WASHINGTON - The owner of a benefits consulting firm has been banned by the Department of Labor from serving as his company's plan trustee after he invested nearly 70% of the plan assets in company stock.
Robert J. Dema, owner of CPI Qualified Plan Consultants Inc., Great Bend, Kan., and sole trustee of the company's $1.2 million 401(k) plan, agreed to pay back the $820,000 - plus interest - in plan assets he used to buy the preferred company stock.
Oversight of the plan has been turned over to an outside trustee, Investors Services Trust Co., Overland Park, Kan., but it still holds 160 shares of the company stock, Mr. Dema said.
In its suit filed in U.S. District Court in Wichita, the Labor Department contended the CPI plan purchased 820 shares, or 100% of CPI preferred stock, at a time when the company was highly leveraged and when the common stock had been seriously depreciating in value. The Labor Department faulted CPI executives and Mr. Dema for allowing the plan to hold onto the preferred stock knowing - for several years - that the company was not doing well.
Furthermore, the department said that by July 1995, Mr. Dema knew the fair market value of the preferred stock had fallen below par value. In an interview, Mr. Dema said that while he agreed the common stock was depreciating, the preferred stock never lost its $1,000 per share par value from when it was purchased in October 1993. A Labor Department official said he could not comment on this because the disparity is considered proprietary information.
Because the company is privately held, Mr. Dema said he thought there was less risk in investing in something he and his employees could control. Because CPI is a service company, Mr. Dema said success or failure of the business hinged on employee performance; owning shares of the company stock provided an incentive for employees to do well, he said.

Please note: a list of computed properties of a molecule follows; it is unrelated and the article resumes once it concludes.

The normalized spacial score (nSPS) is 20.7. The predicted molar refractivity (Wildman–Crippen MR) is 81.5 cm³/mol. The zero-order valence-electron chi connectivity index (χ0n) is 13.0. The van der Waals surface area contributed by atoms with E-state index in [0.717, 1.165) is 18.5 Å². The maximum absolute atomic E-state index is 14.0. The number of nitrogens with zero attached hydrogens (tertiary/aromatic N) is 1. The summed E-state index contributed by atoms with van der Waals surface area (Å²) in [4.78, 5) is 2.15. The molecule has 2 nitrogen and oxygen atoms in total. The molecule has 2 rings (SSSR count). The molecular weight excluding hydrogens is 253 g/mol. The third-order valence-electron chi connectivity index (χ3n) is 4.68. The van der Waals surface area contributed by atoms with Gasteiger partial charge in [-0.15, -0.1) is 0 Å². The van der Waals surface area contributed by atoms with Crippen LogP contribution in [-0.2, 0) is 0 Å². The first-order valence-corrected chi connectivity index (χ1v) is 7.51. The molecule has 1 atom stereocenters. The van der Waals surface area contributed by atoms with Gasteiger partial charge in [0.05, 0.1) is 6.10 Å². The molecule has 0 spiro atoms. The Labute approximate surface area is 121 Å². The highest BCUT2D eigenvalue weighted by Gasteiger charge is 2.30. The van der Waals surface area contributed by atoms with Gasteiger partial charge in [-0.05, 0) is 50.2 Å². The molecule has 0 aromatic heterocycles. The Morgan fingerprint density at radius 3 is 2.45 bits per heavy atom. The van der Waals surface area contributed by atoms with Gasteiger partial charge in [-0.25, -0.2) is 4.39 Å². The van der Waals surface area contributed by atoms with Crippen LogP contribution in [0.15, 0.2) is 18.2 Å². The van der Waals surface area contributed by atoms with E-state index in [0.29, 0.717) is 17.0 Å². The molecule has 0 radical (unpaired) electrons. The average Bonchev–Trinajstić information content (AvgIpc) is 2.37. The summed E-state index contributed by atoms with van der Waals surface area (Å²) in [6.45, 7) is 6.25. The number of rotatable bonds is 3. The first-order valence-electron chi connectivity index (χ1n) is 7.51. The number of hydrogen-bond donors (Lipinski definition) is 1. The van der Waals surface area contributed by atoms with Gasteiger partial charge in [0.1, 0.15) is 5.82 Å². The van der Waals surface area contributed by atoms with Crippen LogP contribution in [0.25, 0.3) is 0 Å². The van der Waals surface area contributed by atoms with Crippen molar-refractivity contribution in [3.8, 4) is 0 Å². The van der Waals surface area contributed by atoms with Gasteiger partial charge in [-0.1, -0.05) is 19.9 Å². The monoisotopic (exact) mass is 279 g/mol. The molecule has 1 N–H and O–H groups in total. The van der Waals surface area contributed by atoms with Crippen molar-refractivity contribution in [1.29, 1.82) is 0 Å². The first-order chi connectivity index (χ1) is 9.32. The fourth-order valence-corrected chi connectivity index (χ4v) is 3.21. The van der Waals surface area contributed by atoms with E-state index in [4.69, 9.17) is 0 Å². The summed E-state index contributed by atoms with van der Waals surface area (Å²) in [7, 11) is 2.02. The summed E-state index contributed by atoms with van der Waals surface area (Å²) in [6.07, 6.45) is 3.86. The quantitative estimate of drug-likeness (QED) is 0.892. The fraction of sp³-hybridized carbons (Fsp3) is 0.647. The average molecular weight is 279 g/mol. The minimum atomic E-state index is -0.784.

"They all talk about empowering employees, but when it gets down to the trenche....that's really not true," Mr. Dema said. "We thought what we were doing was in the best interest of plan participants, and that we were not just treating them as plan participants."
Mr. Dema added the company did not want to create an employee stock ownership plan because the preferred stock holdings were not intended to be a long-term asset for the plan.
The Labor Department also contended the plan never received the annual 15% dividend it should have received for its preferred stock holdings as it was supposed to. But Mr. Dema said the preferred stock was never intended to pay annual dividends, but to function like a zero coupon bond and to be paid out upon redemption.
Both the Labor Department and Mr. Dema said participants did not lose benefits through the preferred stock investment. Mr. Dema said CPI will be purchasing the shares back from the plan over the next four years.